He bowed to Julia, and addressing her as comrade asked her to leave first. However, before leaving he wanted them to answer a few questions.

They still had twenty minutes before O’Brien would have to switch on the telescreen. He asked what they were willing to do for the brotherhood. Winston replied that they would do everything possible. 

O’Brien shifted himself a bit in the chair and faced Winston. He almost ignored Julia, indicating Winston would be answering on her behalf.

For a moment, he shut his eyes and then in a low expressionless voice started asking questions that seemed like a routine procedure. He started by asking questions like if they were willing to give their lives, commit murders, acts of sabotage that might cost thousands of innocent lives, and betray their nation if needed.

Winston answered with a yes to all those questions. Next O’Brien asked Winston if he was ready to cheat, forge, blackmail, corrupt the minds of children, distribute habit-forming drugs, encourage prostitution, disseminate venereal diseases—to do anything which is likely to cause demoralization and weaken the power of the Party.

Winston’s response was again yes. O’Brien continued to ask questions like if he was willing tot throw acid in a child’s face for the brotherhod and commit suicide or foresake his real identity forever. Winston affirmed to all of them.

However, his next question was perplexing. He asked if the two of them were willing to part and never see each other again for the sake of the brotherhood. It was when Julia broke in and said a no.

Winston had felt dumbstruck and for several seconds he remained unable to speak until at last he finally said no. O’Brien felt it was necessary to know everything beforehand and they had done well by frankly telling him what they could do and what they could not.

Now, O’Brien turned to Julia. His voice was less expressionless than before. He said that  if Winston survived, he might be a changed man with a different face and voice.

The surgeons working for the group could alter someone beyond recognition and in some cases it was necessary. Julia did not speak clearly but her murmuring appeared to be a confirmation.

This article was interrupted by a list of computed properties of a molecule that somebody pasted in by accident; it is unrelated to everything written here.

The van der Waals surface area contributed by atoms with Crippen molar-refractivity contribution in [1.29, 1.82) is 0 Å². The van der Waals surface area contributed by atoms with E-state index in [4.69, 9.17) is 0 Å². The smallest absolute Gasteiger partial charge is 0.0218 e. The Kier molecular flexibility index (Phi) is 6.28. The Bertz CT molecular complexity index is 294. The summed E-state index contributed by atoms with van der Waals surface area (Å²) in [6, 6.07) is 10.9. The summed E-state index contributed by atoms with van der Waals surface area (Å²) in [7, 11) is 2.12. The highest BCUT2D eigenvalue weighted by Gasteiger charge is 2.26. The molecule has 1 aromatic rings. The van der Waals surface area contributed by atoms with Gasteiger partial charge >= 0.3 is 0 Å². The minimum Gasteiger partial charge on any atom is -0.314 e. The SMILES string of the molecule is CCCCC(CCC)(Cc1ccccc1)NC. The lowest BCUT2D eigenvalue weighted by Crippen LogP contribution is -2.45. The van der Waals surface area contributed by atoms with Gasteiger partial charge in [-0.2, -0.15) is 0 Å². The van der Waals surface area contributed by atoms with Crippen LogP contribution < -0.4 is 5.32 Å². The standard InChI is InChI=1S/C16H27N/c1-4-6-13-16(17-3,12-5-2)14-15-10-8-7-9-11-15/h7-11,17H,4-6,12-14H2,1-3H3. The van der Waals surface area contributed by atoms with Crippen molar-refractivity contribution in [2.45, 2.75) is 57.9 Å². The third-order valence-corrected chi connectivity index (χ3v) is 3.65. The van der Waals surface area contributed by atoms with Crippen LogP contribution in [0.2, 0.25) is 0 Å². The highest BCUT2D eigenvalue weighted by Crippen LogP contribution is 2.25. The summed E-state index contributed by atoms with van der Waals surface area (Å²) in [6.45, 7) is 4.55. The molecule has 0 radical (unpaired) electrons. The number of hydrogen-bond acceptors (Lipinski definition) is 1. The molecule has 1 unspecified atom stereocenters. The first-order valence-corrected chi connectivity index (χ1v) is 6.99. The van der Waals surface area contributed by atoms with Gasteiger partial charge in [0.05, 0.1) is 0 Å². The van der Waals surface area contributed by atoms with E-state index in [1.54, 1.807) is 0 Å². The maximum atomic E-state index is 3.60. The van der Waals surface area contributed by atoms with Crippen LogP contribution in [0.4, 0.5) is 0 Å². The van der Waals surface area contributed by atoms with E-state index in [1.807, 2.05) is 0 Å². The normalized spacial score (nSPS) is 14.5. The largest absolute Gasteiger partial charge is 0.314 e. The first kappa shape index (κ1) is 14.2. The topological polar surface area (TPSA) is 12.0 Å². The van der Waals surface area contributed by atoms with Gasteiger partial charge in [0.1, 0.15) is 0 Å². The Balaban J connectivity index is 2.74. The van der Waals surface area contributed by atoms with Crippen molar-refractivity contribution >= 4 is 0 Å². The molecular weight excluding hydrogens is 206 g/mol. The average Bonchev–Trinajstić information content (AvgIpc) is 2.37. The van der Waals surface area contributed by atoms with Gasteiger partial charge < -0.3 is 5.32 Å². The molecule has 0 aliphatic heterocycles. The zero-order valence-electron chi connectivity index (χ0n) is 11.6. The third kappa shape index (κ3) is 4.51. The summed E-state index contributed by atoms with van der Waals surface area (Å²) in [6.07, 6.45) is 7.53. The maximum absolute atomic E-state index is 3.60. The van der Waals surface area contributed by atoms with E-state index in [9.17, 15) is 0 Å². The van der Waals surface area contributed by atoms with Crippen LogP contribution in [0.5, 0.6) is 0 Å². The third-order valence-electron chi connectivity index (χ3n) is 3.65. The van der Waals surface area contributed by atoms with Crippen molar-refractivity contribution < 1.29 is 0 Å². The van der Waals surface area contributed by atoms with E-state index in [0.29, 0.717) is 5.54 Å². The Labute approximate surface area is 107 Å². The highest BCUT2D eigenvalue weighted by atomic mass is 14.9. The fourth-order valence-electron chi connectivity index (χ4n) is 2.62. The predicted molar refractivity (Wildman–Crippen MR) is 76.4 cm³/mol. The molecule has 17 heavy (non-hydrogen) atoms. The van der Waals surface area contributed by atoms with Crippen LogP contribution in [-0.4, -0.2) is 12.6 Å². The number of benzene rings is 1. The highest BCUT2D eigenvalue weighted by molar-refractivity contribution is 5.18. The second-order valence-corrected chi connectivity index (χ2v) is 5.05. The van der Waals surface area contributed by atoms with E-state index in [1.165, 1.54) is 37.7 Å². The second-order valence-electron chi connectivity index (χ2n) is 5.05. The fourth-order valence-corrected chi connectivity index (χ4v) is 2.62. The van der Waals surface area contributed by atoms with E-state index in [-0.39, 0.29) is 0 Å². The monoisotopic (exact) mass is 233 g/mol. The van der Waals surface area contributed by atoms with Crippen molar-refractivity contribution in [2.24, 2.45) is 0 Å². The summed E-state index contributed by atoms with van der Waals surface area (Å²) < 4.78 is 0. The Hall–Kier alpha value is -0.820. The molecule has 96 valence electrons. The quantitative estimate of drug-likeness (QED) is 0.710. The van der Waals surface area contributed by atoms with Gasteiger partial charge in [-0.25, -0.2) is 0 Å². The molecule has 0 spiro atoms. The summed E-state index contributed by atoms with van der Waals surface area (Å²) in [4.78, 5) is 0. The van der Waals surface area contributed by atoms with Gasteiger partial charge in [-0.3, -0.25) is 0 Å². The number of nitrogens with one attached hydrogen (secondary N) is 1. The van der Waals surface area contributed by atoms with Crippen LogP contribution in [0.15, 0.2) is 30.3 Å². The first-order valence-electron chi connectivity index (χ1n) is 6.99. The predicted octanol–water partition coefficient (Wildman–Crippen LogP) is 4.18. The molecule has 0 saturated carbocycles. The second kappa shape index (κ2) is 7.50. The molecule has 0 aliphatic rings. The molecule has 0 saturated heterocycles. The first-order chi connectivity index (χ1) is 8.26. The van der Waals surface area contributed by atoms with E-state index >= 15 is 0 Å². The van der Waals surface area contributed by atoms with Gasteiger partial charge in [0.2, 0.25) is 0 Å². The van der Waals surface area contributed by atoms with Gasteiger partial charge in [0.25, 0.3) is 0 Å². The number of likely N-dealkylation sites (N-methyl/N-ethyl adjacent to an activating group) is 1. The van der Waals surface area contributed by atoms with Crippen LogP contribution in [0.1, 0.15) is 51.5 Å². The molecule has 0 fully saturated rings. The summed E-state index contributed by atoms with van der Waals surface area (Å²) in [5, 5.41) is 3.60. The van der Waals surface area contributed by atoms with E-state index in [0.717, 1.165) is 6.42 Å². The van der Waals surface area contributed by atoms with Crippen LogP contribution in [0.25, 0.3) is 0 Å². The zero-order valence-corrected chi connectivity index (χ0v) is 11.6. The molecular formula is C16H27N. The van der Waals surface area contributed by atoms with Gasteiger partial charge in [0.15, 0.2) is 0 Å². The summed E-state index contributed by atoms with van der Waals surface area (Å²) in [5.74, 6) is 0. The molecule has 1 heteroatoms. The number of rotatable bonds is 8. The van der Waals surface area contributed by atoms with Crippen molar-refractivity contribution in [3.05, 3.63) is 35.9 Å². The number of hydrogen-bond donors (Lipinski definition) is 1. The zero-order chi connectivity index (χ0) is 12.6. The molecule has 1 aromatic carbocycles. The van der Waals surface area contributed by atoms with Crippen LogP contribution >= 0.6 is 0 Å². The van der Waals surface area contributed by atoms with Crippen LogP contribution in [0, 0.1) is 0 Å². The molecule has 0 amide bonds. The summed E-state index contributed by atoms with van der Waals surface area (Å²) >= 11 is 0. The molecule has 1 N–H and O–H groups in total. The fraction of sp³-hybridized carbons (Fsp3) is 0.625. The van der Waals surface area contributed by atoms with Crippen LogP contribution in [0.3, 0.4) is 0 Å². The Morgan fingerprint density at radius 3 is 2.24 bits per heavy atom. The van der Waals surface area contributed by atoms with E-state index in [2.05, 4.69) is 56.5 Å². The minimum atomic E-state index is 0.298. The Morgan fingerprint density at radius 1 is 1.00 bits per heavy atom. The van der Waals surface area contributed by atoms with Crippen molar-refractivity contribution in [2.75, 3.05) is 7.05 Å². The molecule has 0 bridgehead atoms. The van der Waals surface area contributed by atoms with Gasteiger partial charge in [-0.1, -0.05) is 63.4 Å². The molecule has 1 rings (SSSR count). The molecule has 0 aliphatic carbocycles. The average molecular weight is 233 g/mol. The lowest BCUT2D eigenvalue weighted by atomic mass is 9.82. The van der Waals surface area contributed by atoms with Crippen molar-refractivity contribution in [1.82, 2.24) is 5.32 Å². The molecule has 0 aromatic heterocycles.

Winston cast a glance at the servant’s Mongolian looking face. He could not see a single scar on his face. Julia’s face had turned pale but she still boldly faced O’Brien. All was now settled between them.

A silver box of cigarettes was lying on the table and having taken one himself O’Brien pushed the box towards the others. He started walking to and fro as if it helped him think. Winston liked those cigarettes.

They were thick, well packed and were wrapped in a unique silky smooth paper. O’Brien looked at his wrist watch and asked his servant Martin to get back to the pantry. He was going to switch on the telescreen in fifteen minutes.

However, before leaving he wanted him to take a good look at the faces of both of them since in the future O’Brien might not be able to see them and he would have to. 

Just like he had done at the time of entry, the servant scanned their faces. There was no friendliness in his manner. Without showing any interest, he continued to scan their faces to memorize them.

Winston thought that they might have altered his face and that’s why he was unable to change his expressions. Martin went out of the room, without speaking or giving any salutation and closed the door behind him.

Meanwhile, O’Brien continued to stroll in the room, holding his cigarette in one hand and another in his pocket of the overalls. 

He told Winston that they will work in the dark. He shall receive orders and he will have to follow it without asking any questions. Later, he will send them a book, which will tell them what types of society they lived in and what strategy they must employ to destroy it.

Once they had read the book, they could become full members of the brotherhood. However, apart from the tasks assigned to them and the general aim of the brotherhood, they were not going to know anything.